Be sure you've booked ahead for dinner at Abraxas North, a dim and ambient den from the imagination of Eyal Shani, one of Israel's most famous chefs. The menu changes depending on Shani's whims and what's in season, but expect lots of creative spins on vegetables and seafood. You might encounter remarkably meaty slices of beet carpaccio, ceviche served directly from the chef's bare hands, feather-light zucchini pizza, and if you're lucky, a roasted whole fish swimming in an irresistibly rich sauce of roasted tomatoes. Counter stools are the best seat in the house (the better to watch the action in the open kitchen), or maybe an al fresco table on warm nights.
If you're keen to check out Tel Aviv's justly famous nightlife, Friday is a good night for it (and Thursday might be even better, if you can swing it). Keep in mind the words of one inveterate partier who said, “We might have drinks from 9 to 12, but we don't go out before 12.” However, the city does cool bars well, too. One of the best is Suramare, an indoor-outdoor rooftop bar hidden on the 10th floor of an office building. (To reach it you descend into the building's parking garage, make it past the bouncer, then take the elevator to the 10th floor.) When clubbing hour rolls around, there's Bootleg (48 King George Street), where a diverse crowd crams into the large basement space to dance to techno or whatever that night's DJ is spinning until early in the morning.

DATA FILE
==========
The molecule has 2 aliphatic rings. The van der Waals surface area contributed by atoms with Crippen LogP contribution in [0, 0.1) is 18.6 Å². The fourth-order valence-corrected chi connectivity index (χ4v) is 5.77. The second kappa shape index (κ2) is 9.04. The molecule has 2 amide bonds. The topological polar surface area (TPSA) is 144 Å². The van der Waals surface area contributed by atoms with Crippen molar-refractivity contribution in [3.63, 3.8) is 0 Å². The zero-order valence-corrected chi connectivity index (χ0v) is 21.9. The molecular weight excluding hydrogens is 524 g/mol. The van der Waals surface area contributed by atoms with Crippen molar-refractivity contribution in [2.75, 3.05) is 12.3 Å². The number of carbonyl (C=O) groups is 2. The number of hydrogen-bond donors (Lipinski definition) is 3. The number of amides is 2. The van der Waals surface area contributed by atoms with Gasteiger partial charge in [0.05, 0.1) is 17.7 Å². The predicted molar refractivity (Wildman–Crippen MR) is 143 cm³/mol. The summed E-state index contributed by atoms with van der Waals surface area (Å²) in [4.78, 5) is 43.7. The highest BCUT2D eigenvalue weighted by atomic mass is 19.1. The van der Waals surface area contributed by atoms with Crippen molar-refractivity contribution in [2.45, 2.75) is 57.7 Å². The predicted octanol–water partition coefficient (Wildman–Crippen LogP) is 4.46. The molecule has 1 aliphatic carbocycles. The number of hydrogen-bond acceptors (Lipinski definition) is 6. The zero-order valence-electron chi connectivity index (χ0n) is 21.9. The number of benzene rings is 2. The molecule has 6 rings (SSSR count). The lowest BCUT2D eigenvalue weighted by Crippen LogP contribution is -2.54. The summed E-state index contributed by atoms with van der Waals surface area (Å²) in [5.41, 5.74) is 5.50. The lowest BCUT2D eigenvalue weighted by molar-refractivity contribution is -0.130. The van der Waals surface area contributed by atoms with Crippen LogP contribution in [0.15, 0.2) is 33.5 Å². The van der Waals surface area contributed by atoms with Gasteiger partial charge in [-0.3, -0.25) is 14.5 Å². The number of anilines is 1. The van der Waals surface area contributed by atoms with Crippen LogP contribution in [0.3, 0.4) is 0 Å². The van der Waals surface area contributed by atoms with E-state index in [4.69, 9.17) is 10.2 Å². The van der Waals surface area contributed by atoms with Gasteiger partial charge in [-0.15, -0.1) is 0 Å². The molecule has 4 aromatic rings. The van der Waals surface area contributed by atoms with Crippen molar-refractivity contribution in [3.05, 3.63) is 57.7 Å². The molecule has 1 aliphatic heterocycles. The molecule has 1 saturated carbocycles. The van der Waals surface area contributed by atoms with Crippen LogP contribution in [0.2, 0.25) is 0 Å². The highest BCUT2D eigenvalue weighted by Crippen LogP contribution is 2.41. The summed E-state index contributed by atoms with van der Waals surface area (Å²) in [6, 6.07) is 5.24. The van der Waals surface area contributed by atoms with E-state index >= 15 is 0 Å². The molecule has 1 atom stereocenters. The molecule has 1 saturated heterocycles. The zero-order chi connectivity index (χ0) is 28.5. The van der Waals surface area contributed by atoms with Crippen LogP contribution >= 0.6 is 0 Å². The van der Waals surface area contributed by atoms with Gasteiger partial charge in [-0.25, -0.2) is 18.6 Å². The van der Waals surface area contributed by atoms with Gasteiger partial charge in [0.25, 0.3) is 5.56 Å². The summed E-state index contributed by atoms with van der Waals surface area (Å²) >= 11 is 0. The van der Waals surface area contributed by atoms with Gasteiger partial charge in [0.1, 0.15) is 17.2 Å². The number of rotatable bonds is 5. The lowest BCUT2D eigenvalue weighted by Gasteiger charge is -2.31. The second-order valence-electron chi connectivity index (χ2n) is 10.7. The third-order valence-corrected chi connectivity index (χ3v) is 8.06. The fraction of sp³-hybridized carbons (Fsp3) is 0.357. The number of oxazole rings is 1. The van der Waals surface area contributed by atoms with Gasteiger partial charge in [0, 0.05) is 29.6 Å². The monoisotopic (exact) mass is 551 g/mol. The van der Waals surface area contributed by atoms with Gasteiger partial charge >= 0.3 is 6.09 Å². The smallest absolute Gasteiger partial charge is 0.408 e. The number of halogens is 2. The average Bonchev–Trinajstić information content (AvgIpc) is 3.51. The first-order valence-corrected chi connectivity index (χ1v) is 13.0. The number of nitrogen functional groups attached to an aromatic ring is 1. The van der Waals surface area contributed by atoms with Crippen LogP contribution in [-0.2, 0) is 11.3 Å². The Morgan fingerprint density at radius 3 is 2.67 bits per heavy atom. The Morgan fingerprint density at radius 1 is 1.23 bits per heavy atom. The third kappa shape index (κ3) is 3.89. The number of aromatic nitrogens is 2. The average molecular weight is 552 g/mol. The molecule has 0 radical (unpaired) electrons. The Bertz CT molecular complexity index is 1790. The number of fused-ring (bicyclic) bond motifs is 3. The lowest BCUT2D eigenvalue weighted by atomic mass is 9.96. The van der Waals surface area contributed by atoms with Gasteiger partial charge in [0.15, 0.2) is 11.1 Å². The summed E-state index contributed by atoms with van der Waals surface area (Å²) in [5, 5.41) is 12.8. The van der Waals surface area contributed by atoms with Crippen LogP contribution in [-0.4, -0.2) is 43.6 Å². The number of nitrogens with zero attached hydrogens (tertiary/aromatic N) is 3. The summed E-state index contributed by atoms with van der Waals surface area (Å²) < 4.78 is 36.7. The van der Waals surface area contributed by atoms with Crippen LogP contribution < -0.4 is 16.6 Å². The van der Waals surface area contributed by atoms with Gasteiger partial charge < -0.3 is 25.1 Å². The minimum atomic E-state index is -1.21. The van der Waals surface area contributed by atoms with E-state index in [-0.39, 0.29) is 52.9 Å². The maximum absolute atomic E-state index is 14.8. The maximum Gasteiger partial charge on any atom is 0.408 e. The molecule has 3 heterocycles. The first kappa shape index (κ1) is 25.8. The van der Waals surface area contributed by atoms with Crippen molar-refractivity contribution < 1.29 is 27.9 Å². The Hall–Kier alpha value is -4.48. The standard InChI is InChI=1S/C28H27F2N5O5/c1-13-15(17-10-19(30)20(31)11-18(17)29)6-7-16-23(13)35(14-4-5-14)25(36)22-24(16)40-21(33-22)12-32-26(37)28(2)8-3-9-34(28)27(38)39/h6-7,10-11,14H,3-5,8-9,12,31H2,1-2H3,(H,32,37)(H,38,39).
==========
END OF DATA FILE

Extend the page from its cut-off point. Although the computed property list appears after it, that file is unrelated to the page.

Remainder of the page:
Whenever you make it out of bed, spend a few hours on a self-guided architectural tour. Tel Aviv has the largest collection of Bauhaus-style buildings in the world, constructed by German Jewish architects who emigrated to then-Palestine in the 1930s. These white, modernist buildings, concentrated around posh Rothschild Boulevard, are not to be missed—the “White City” has been dubbed a UNESCO World Heritage Site. If you're interested in diving deeper, the Bauhaus Foundation Museum offers exhibits about the buildings and walking tours every Friday morning at 10 am.
Another interesting part of town is a grid of small streets and alleyways known as the Yemenite Quarter. The diminutive one-and-two-story buildings were constructed by Yemeni Jewish immigrants in the late 19th century, and today the area is known for excellent family-run restaurants serving heavily spiced soups, kebabs, and hummus.